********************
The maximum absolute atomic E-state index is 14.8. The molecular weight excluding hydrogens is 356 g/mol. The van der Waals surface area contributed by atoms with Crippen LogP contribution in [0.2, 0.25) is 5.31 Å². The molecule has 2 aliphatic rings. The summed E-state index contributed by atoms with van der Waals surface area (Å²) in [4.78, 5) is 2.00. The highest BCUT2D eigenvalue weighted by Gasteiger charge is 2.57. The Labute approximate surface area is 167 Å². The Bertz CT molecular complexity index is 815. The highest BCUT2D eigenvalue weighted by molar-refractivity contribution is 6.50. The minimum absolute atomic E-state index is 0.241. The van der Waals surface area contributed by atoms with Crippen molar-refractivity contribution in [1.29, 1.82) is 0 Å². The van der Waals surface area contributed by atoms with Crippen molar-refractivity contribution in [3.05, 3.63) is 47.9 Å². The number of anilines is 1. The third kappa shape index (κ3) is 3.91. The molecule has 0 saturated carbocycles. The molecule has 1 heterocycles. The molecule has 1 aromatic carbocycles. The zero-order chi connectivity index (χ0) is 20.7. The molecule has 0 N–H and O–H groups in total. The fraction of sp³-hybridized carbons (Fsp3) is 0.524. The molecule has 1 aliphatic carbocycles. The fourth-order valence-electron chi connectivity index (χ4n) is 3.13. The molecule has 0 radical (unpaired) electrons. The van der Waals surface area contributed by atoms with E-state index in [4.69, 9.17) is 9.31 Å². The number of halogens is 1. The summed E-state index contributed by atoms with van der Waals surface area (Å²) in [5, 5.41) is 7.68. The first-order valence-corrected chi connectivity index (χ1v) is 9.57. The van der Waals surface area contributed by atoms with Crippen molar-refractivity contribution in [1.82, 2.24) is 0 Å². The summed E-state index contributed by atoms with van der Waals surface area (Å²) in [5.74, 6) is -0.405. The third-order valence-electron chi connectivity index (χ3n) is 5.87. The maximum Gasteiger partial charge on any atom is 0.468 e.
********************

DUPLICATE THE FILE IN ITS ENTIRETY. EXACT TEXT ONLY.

The maximum absolute atomic E-state index is 14.8. The molecular weight excluding hydrogens is 356 g/mol. The van der Waals surface area contributed by atoms with Crippen LogP contribution in [0.2, 0.25) is 5.31 Å². The molecule has 2 aliphatic rings. The summed E-state index contributed by atoms with van der Waals surface area (Å²) in [4.78, 5) is 2.00. The highest BCUT2D eigenvalue weighted by Gasteiger charge is 2.57. The Labute approximate surface area is 167 Å². The Bertz CT molecular complexity index is 815. The highest BCUT2D eigenvalue weighted by molar-refractivity contribution is 6.50. The minimum absolute atomic E-state index is 0.241. The van der Waals surface area contributed by atoms with Crippen molar-refractivity contribution in [1.29, 1.82) is 0 Å². The van der Waals surface area contributed by atoms with Crippen molar-refractivity contribution in [3.05, 3.63) is 47.9 Å². The number of anilines is 1. The third kappa shape index (κ3) is 3.91. The molecule has 0 saturated carbocycles. The molecule has 1 heterocycles. The molecule has 1 aromatic carbocycles. The zero-order chi connectivity index (χ0) is 20.7. The molecule has 0 N–H and O–H groups in total. The fraction of sp³-hybridized carbons (Fsp3) is 0.524. The molecule has 1 aliphatic carbocycles. The fourth-order valence-electron chi connectivity index (χ4n) is 3.13. The molecule has 0 radical (unpaired) electrons. The van der Waals surface area contributed by atoms with E-state index in [4.69, 9.17) is 9.31 Å². The number of halogens is 1. The summed E-state index contributed by atoms with van der Waals surface area (Å²) in [5, 5.41) is 7.68. The first-order valence-corrected chi connectivity index (χ1v) is 9.57. The van der Waals surface area contributed by atoms with Crippen molar-refractivity contribution in [1.82, 2.24) is 0 Å². The summed E-state index contributed by atoms with van der Waals surface area (Å²) in [5.74, 6) is -0.405. The third-order valence-electron chi connectivity index (χ3n) is 5.87. The maximum Gasteiger partial charge on any atom is 0.468 e.